Among all that I miss in this never-ending pandemic is the food of Café Lota. I still remember my visit there. A friend had told us about the restaurant that had then just opened by the Crafts Museum at Pragati Maidan. I went there one evening and was fascinated by the menu – and the food.
I’d had a chat with Rahul Dua, one of the men running the kitchen, and he told me how they had sourced recipes from various regions. But Dua left the café soon thereafter. And then, a couple of weeks ago, I got an elaborate menu from him.
He has now started a delivery service called Bhawan. It includes an interesting street food component, with dishes from all corners of the country. I happily pored over the menu and zeroed in on a variety of dishes that I thought would make for a snacky lunch or dinner.
We asked for a plate of gol gappas (nine with each plate, and your choice of filling and flavoured water), a plate of karela chaat, aloo dum dahi vada, Surti khawsa, keema varqi lukhmi and bhapa doi cheesecake. I paid a little less than ₹1,200 for this. When the food package arrived, I realised that Rahul had added some complimentary dishes — tasting samples of kurkurey bhindi chaat, palak patta chaat, chicken bharta and sweets. We had the chaats and lukhmi for dinner, the bharta — a concoction of shredded chicken cooked with masalas and eggs — with roti for breakfast the next morning, and the Surti khawsa for lunch.
Every dish was lip smackingly good. We had asked for aloo Pindi channa filling and gondhoraj lime flavoured water for the gol gappa. The lemony water had a nice tangy taste and the gol gappas were large and crisp. Bhawan has on offer atta, suji, and ragi golgappas, with various kinds of flavoured water and filling.
I then had the aloo dum dahi vada, an Odia special that I am greatly fond of, and thoroughly enjoyed the dish of rich and spicy aloo dum eaten with soft, yoghurt-doused dahi vadas. I had never eaten karela chaat before, and I thought the fried bitter gourd – and the thin and crispy okra – made for a delightful chaat, doused with the sweet-and-spicy yoghurt mix. The palak chaat, however, was a bit too thick and hard. It could have done with a thinner batter.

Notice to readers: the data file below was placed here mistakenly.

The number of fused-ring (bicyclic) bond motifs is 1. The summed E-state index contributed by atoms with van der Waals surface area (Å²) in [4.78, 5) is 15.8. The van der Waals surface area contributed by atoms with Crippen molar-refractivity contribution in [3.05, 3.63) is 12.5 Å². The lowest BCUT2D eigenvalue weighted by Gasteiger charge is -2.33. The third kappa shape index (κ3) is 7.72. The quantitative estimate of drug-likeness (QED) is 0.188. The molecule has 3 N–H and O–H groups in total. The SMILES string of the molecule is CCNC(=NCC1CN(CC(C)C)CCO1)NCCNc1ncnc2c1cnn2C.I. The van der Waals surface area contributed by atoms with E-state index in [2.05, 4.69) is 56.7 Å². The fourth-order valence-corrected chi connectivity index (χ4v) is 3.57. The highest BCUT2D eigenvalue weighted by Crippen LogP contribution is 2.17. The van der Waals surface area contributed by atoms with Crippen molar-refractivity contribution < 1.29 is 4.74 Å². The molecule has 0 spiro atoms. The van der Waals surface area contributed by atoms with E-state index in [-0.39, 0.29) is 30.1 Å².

Now let me tell you about the Surti khawsa. This is a popular street food dish of Surat, and I can understand why: It’s wholesome and filling. The dish consists of a fragrant coconut milk-based broth and rice noodles. We added some papad pieces to it and then topped it with garlic chutney. The flavours and textures — the sweetness of the coconut milk and the fierceness of the chutney, the crunchiness of the papad and the softness of the noodles — complemented one another.
Rahul tells me that they had thought of opening a restaurant but dropped their plans because of the coronavirus lockdown. The delivery business is being run from Chhatarpur, and they supply everywhere in Delhi-NCR, except in Faridabad (Bhawandelhi.com; 8178539537 for orders).
The menu includes samosas and kachoris with moong dal, onions or — hold your breath — bacon and cheddar. It has baked khichri, kathal biryani, bedmi puri and saag meat. There are all kinds of sweets — mawa jalebis with rabri, aamchoor laddoos, coconut passion fruit barfi and so on.
My bhapa doi cheesecake, a creamy dish of sweetened and steamed hung curd, was really nice, but nothing really beats my late mother-in-law’s bhapa doi, steamed on a platter over a pot of boiling water. I think the dish I loved the most was the lukhmi — it had a delightfully crispy casing and a nicely spicy chicken keema filling.
Bhawan is good news for those of us who’ve been missing the delights of roadside food but haven’t stepped out. We may have been banished from the streets, but I am happy that the streets are coming to us.
The writer is a seasoned food critic